Air pollution linked to pregnancy condition

A recent study found correlation between nitrogen dioxide levels and preeclampsia, a condition leading to preterm birth.
A recent study found correlation between nitrogen dioxide levels and preeclampsia, a condition leading to preterm birth. Photo by Juliet Ryan.

Pregnant women are warned to stay away from a lot of things: raw fish, alcohol, drugs — and now, traffic.

A recent study conducted at the Telethon Institute for Child Health Research in Perth, Australia, showed that increased exposure to traffic-related air pollution is associated with an up to 30 percent increase in the risk of developing preeclampsia, a serious complication in late-term pregnant women. Preeclampsia develops when blood flow is diminished during the placentation process, causing high blood pressure, swelling, pain, nausea and even seizures in the mother. Currently, the only treatment for the condition is to deliver the baby, making it the cause of many preterm births.

The researchers measured nitrogen dioxide levels at a total of 22 sites around Perth, and then used a land use regression model based on the time of year and the traffic volume to predict past levels of nitrogen dioxide in those locations. The study also collected data — including hospital and birth records — from 23,452 women who had given birth between 2001 and 2006.

Out of these 23,452 women, 4 percent developed preeclampsia, said Gavin Pereira, a postdoctoral associate at the Yale School of Medicine and lead author of the study. Those who lived closer to areas with a larger volume of traffic, such as highways, were 30 percent more likely to develop preeclampsia. Residents of congested areas who were already at a higher risk for preeclampsia, such as diabetic women, were 53 percent more likely to suffer from it than healthy women in uncongested areas.

Pereira cautioned against concluding that air pollution cased preeclampsia, the exact causes of which are remain mysterious.“This study was never going to say that preeclampsia is caused by air pollution,” Pereira said. “It’s likely that there are multiple causes and risk factors [such as obesity, and diabetes].”

Elizabeth Triche, a perinatal and environmental epidemiologist at Brown University and an expert on preeclampsia, said air pollution was almost certainly not the cause of preeclampsia but could serve as a trigger for the disorder. She said that areas with high rates of air pollution often have lower oxygen levels, which could send the mother into a hypoxic state that leaves her more vulnerable to developing preeclampsia. This effect could be particularly strong during late term pregnancy, when fast fetus growth places greater demands on its mother’s body, Triche added.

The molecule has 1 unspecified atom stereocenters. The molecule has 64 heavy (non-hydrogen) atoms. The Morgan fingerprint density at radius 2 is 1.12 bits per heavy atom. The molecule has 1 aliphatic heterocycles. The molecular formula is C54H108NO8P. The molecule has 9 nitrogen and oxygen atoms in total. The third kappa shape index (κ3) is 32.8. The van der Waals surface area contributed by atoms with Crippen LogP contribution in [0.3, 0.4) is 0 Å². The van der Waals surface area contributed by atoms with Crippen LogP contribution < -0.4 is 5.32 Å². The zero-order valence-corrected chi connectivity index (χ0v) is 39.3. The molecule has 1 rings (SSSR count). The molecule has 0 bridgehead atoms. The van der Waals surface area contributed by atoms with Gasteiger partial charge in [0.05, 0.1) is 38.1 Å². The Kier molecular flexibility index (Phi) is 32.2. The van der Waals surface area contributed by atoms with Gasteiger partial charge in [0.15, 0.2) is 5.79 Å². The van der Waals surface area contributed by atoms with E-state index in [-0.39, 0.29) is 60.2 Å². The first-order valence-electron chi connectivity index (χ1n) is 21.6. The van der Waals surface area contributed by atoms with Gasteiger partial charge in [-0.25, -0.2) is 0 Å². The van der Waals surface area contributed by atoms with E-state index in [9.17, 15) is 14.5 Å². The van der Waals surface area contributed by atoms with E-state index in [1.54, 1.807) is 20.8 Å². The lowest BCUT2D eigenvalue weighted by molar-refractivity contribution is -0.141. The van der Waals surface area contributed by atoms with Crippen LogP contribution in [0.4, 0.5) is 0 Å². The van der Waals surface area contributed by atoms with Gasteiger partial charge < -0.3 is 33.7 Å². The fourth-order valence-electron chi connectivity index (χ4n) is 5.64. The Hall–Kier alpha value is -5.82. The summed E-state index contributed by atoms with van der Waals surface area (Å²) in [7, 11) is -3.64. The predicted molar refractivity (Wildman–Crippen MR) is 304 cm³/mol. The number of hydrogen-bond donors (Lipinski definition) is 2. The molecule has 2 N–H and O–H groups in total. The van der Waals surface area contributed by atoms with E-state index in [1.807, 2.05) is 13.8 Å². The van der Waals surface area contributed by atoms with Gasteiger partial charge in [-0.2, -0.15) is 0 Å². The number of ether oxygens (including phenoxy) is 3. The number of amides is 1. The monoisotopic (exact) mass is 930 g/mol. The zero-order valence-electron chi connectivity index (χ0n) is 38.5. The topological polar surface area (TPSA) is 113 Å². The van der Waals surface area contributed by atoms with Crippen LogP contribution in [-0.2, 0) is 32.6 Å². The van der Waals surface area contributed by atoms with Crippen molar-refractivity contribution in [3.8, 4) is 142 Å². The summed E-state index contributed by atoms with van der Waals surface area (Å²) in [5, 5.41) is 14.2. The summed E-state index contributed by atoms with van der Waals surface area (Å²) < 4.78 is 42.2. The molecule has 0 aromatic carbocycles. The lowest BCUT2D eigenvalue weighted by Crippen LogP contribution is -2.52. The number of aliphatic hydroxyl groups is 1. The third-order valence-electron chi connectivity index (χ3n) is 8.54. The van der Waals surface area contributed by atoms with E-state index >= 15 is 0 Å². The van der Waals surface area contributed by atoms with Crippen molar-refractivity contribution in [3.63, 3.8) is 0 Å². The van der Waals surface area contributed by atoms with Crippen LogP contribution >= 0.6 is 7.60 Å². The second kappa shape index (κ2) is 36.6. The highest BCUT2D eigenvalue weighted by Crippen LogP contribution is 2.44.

While pregnant women should stay away from prolonged exposure to traffic-related air pollution to reduce risk, the burden should not fall solely on them, Pereira said.

“The real question is how should society change,” he said. “Because the study was population-based, there should be a population-wide response: there should be a minimum distance from highways at which housing departments and schools should be built.”

Pereira said that because many researchers are working closely with government agencies such as the Environmental Protection Agency and the National Institutes of Health, societal change might be possible.

The registry data is inherently limited, said Michael Paidas, professor of obstetrics, gynecology and reproductive sciences at the Yale School of Medicine, who was not involved in the study. Incorrect diagnoses of past patients could skew the study’s results, he said.

“[There were] lots of extrapolations, but they still all seem very reasonable,” Paidas said.

Paidas also lauded the study’s efforts to address socioeconomic statuses and pre-existing conditions as well as pure medical outcomes. In hopes of better understanding preeclampsia and perhaps finding a cure, he is currently participating in a study on a cohort of pregnant Danish women.

Pereira acknowledged that the study’s methodology was not perfect. For example, he said, women could have moved locations during their pregnancy, modifying their apparent exposure to traffic-related air pollution in the hospital’s birth registry.Periera has recently started a study at Yale looking at the association between traffic related air pollution and preterm births.

Comments

  • TomGillilan

    Nitrogen oxides are also present in charcoal and wood smoke from the common backyard charcoal and wood barbeque and fireplace.